SEBASTIAN – There have been over 150 arrests of men charged with soliciting prostitution at various massage spas in Sebastian and Vero Beach.
Police recently told Sebastian Daily that many of the women working at the massage parlors were victims of human trafficking and Stockholm syndrome.
However, defense attorneys are arguing on whether the girls were part of a human trafficking sting. Most of their clients will enter pleas of not guilty in the prostitution arrests that started almost three weeks ago.
“I see no real evidence of human trafficking in Indian River County. Not every act of prostitution is the result of human trafficking,” Andrew Metcalf, a criminal defense lawyer with Green & Metcalf, P.A. in Vero Beach, told Sebastian Daily.
Metcalf said he has reviewed no evidence and has seen no reference to real evidence that would genuinely support the claims of “human trafficking” from local law enforcement.
The Sebastian Police Department, Vero Beach Police Department, and the Indian River County Sheriff’s Office have all made specific allegations that the Jane Does who were working in the spas were working in sexual servitude.
Defense attorneys argue that there have been accusations made against multiple men resulting in their arrests who were 100% innocent. In doing so, local law enforcement has exposed itself and the taxpayers to costly lawsuits. This is not just an argument made by defense attorneys. There is at least one man in Indian River County where charges were dropped because he was misidentified by law enforcement.
Metcalf said that law enforcement had chosen to sit and watch video feeds of sex acts for over two months and made no efforts to stop the operation of these spas all in the pursuit of misdemeanor arrests salacious enough to make this a news story.
“They would have known the operators very quickly into this investigation and could have shut this all down within a matter of days, but they chose to let it go on and on,” Metcalf explained.
“Instead of shutting this down immediately, they watched on video monitors. If these women were victims of trafficking like they say, how could they sit by and do nothing? Of course, law enforcement knows these women were not victims.”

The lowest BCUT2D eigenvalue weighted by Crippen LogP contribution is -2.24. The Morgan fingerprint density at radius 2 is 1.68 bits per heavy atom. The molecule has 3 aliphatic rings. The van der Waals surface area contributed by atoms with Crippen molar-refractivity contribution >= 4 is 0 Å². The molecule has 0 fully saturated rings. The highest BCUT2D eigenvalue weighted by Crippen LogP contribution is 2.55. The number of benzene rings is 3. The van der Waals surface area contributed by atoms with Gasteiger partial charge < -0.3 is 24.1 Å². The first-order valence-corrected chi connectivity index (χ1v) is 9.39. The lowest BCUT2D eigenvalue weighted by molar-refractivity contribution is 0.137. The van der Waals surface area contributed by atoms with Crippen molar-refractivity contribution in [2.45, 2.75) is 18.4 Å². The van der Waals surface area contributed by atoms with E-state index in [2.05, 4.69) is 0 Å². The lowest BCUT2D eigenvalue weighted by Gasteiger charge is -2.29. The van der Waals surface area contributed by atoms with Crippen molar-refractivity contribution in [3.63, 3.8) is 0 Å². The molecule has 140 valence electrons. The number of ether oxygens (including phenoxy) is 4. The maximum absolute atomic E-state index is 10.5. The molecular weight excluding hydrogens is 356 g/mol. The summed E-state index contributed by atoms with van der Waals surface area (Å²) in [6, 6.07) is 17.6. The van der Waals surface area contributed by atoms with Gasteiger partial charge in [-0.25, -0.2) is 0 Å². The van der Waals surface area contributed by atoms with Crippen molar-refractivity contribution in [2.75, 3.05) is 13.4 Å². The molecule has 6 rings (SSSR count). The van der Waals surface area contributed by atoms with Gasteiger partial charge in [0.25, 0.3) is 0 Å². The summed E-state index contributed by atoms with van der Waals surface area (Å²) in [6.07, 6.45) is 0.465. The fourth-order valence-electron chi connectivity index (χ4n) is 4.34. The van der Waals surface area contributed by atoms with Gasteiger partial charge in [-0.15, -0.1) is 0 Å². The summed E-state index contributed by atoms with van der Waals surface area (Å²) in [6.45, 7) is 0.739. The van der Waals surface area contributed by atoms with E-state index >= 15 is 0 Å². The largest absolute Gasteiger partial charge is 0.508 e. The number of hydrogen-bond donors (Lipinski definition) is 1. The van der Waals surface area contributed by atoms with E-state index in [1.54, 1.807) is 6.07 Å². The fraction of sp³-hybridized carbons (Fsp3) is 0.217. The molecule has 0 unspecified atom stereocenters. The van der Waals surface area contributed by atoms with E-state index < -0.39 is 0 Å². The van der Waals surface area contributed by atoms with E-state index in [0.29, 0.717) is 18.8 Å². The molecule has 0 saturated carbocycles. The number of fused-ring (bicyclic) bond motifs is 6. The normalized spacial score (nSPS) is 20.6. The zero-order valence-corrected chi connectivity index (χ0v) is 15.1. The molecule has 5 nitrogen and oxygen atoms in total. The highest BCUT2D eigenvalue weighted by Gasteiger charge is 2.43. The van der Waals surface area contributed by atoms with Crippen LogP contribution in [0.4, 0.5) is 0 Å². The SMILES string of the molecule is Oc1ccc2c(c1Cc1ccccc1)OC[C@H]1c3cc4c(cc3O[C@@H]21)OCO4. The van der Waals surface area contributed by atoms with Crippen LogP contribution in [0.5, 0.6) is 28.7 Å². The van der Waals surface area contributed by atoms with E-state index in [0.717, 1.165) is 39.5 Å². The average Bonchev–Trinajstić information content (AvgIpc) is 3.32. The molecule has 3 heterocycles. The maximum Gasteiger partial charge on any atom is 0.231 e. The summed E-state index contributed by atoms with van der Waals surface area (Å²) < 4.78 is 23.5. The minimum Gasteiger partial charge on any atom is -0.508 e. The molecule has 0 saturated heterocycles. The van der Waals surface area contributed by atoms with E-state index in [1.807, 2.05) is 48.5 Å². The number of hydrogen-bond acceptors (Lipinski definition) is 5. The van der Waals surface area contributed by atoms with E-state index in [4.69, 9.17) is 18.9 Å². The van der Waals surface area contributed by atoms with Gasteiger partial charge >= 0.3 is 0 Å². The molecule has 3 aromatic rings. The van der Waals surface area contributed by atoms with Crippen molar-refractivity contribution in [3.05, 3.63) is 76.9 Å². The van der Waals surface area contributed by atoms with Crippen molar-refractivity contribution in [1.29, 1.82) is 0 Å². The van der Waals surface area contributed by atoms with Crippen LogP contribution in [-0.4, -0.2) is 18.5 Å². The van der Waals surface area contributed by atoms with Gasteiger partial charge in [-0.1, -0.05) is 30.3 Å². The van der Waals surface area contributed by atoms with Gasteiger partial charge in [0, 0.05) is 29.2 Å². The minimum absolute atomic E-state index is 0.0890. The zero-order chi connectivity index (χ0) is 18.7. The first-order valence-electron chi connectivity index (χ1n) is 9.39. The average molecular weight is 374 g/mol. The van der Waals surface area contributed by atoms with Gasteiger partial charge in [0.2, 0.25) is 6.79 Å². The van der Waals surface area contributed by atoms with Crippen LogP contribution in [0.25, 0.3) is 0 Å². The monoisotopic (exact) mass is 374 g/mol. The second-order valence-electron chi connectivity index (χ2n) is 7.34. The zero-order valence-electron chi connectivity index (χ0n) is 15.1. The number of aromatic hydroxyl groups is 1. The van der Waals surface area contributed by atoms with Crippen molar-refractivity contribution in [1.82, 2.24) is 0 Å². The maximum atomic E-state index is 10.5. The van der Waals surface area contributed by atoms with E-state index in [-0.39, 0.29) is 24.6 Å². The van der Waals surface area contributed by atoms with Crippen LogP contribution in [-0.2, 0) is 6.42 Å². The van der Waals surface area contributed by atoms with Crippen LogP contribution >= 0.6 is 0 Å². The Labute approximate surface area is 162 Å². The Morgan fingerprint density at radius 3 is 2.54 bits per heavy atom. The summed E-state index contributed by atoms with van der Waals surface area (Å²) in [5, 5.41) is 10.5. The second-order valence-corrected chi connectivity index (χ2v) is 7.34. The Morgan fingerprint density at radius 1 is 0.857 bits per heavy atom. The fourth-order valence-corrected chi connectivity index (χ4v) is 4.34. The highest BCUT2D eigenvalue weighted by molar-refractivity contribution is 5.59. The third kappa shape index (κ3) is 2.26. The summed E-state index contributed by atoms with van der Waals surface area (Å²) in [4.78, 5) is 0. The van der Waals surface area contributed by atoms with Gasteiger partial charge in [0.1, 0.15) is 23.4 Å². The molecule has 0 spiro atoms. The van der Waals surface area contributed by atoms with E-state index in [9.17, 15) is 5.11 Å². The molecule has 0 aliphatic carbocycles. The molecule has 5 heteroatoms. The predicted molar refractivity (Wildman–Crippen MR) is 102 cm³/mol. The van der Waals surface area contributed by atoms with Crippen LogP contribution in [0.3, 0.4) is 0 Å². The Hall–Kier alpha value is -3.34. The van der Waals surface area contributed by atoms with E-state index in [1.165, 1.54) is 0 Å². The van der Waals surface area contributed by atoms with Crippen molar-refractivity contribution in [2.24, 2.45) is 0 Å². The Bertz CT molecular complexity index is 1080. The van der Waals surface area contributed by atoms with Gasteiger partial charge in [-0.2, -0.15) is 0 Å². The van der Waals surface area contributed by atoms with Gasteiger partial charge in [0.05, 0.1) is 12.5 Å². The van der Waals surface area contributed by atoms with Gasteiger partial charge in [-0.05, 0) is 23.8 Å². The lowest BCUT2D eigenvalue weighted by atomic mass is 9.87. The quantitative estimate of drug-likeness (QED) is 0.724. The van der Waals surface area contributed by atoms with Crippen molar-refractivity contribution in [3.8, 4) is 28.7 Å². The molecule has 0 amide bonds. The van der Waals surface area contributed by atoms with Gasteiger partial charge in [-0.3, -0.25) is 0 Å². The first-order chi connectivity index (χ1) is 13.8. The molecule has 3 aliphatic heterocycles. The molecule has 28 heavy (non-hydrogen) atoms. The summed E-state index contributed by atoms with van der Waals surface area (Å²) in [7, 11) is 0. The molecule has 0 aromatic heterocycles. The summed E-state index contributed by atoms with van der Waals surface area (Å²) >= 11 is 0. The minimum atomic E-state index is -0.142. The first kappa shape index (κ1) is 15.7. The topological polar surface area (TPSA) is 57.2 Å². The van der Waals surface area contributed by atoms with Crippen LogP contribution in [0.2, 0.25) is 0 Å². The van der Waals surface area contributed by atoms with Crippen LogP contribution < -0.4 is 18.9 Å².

There is also the belief that the Sheriff’s Office and city police have gone to extraordinary lengths to embarrass and humiliate the accused in these cases before they have had any chance to defend themselves.
“Law enforcement has tried to link those charged with misdemeanors to something far more insidious. What they should have done is their job, which is to protect and serve. They should have shut these down immediately instead of making our city a national news story by making wild and baseless accusations of human trafficking,” Metcalf said.
Also, many defense attorneys say law enforcement can’t have it both ways, either this was just simple prostitution or this was human trafficking and they completely dropped the ball.
Law enforcement did acknowledge that these women (or victims) had cell phones and used text messaging. They were seen by law enforcement out in public, shopping and moving from community to community.
However, where is the direct evidence of human trafficking?
“Using witnesses who were first arrested and charged with crimes and then offered immunity if they tell the police what they need to hear to sustain their narrative is not direct evidence,” Metcalf added.
Law enforcement had almost six months to make their case for human trafficking. Now, defense attorneys want to see what they had accomplished. If their goal was to shut these massage spas down than perhaps they should have done it quickly.
The Sheriff’s Office has also stated that the women suffered from Stockholm Syndrome and there was no way to help them.
“I don’t think a public relations officer with the Sheriff’s Office is qualified to diagnose these women, especially when his agency hasn’t spoken to any of them and now don’t even know where they are,” Metcalf said.
As these cases move forward in the courts, Metcalf and other defense attorneys will be reviewing the evidence and procedures employed by law enforcement.
In a press conference last month, Sheriff Deryl Loar said that each spa most likely grossed over $1 million a year in the massage prostitution ring.